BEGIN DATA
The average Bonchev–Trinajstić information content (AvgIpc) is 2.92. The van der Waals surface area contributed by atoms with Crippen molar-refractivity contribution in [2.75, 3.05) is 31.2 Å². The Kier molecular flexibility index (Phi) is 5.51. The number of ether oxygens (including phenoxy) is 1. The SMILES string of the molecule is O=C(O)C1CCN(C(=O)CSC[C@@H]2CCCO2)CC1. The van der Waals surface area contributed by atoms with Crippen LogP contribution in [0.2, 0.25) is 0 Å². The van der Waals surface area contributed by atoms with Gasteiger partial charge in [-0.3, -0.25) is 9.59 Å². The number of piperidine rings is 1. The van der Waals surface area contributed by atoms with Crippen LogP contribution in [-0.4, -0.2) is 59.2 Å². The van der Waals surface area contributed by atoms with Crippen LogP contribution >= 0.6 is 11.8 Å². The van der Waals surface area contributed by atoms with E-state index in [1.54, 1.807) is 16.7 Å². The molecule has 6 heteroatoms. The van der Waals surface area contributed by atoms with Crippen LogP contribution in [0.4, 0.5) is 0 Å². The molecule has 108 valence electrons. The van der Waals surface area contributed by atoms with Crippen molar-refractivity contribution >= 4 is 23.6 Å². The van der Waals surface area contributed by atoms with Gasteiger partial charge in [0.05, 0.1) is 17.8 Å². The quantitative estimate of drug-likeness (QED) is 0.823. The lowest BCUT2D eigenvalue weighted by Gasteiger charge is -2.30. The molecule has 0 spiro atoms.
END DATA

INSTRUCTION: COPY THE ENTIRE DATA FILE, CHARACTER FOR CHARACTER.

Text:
The average Bonchev–Trinajstić information content (AvgIpc) is 2.92. The van der Waals surface area contributed by atoms with Crippen molar-refractivity contribution in [2.75, 3.05) is 31.2 Å². The Kier molecular flexibility index (Phi) is 5.51. The number of ether oxygens (including phenoxy) is 1. The SMILES string of the molecule is O=C(O)C1CCN(C(=O)CSC[C@@H]2CCCO2)CC1. The van der Waals surface area contributed by atoms with Crippen LogP contribution in [0.2, 0.25) is 0 Å². The van der Waals surface area contributed by atoms with Gasteiger partial charge in [-0.3, -0.25) is 9.59 Å². The number of piperidine rings is 1. The van der Waals surface area contributed by atoms with Crippen LogP contribution in [-0.4, -0.2) is 59.2 Å². The van der Waals surface area contributed by atoms with Crippen LogP contribution >= 0.6 is 11.8 Å². The van der Waals surface area contributed by atoms with E-state index in [1.54, 1.807) is 16.7 Å². The molecule has 6 heteroatoms. The van der Waals surface area contributed by atoms with Crippen LogP contribution in [0.4, 0.5) is 0 Å². The molecule has 108 valence electrons. The van der Waals surface area contributed by atoms with Crippen molar-refractivity contribution >= 4 is 23.6 Å². The van der Waals surface area contributed by atoms with Gasteiger partial charge in [0.05, 0.1) is 17.8 Å². The quantitative estimate of drug-likeness (QED) is 0.823. The lowest BCUT2D eigenvalue weighted by Gasteiger charge is -2.30. The molecule has 0 spiro atoms.